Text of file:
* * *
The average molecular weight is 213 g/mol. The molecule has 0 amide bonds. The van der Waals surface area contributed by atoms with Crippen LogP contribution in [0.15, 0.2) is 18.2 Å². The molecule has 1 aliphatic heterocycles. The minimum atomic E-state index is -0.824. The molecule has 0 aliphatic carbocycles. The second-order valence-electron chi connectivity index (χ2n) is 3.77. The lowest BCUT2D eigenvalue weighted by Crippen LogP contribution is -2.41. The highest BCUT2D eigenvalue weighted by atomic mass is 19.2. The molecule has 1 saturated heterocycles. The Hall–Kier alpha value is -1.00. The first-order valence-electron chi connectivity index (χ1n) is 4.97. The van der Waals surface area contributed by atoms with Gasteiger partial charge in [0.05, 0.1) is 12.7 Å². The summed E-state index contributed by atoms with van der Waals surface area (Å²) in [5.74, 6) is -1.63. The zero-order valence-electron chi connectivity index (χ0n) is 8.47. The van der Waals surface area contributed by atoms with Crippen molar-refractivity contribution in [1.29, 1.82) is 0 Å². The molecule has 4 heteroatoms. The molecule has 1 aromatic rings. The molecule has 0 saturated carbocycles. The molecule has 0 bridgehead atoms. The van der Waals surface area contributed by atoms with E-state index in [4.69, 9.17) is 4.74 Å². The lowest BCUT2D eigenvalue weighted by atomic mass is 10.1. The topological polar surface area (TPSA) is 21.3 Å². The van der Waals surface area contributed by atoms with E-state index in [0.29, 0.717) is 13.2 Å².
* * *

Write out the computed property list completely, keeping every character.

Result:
The average molecular weight is 213 g/mol. The molecule has 0 amide bonds. The van der Waals surface area contributed by atoms with Crippen LogP contribution in [0.15, 0.2) is 18.2 Å². The molecule has 1 aliphatic heterocycles. The minimum atomic E-state index is -0.824. The molecule has 0 aliphatic carbocycles. The second-order valence-electron chi connectivity index (χ2n) is 3.77. The lowest BCUT2D eigenvalue weighted by Crippen LogP contribution is -2.41. The highest BCUT2D eigenvalue weighted by atomic mass is 19.2. The molecule has 1 saturated heterocycles. The Hall–Kier alpha value is -1.00. The first-order valence-electron chi connectivity index (χ1n) is 4.97. The van der Waals surface area contributed by atoms with Gasteiger partial charge in [0.05, 0.1) is 12.7 Å². The summed E-state index contributed by atoms with van der Waals surface area (Å²) in [5.74, 6) is -1.63. The zero-order valence-electron chi connectivity index (χ0n) is 8.47. The van der Waals surface area contributed by atoms with Crippen molar-refractivity contribution in [1.29, 1.82) is 0 Å². The molecule has 4 heteroatoms. The molecule has 1 aromatic rings. The molecule has 0 saturated carbocycles. The molecule has 0 bridgehead atoms. The van der Waals surface area contributed by atoms with E-state index in [4.69, 9.17) is 4.74 Å². The lowest BCUT2D eigenvalue weighted by atomic mass is 10.1. The topological polar surface area (TPSA) is 21.3 Å². The van der Waals surface area contributed by atoms with E-state index in [0.29, 0.717) is 13.2 Å².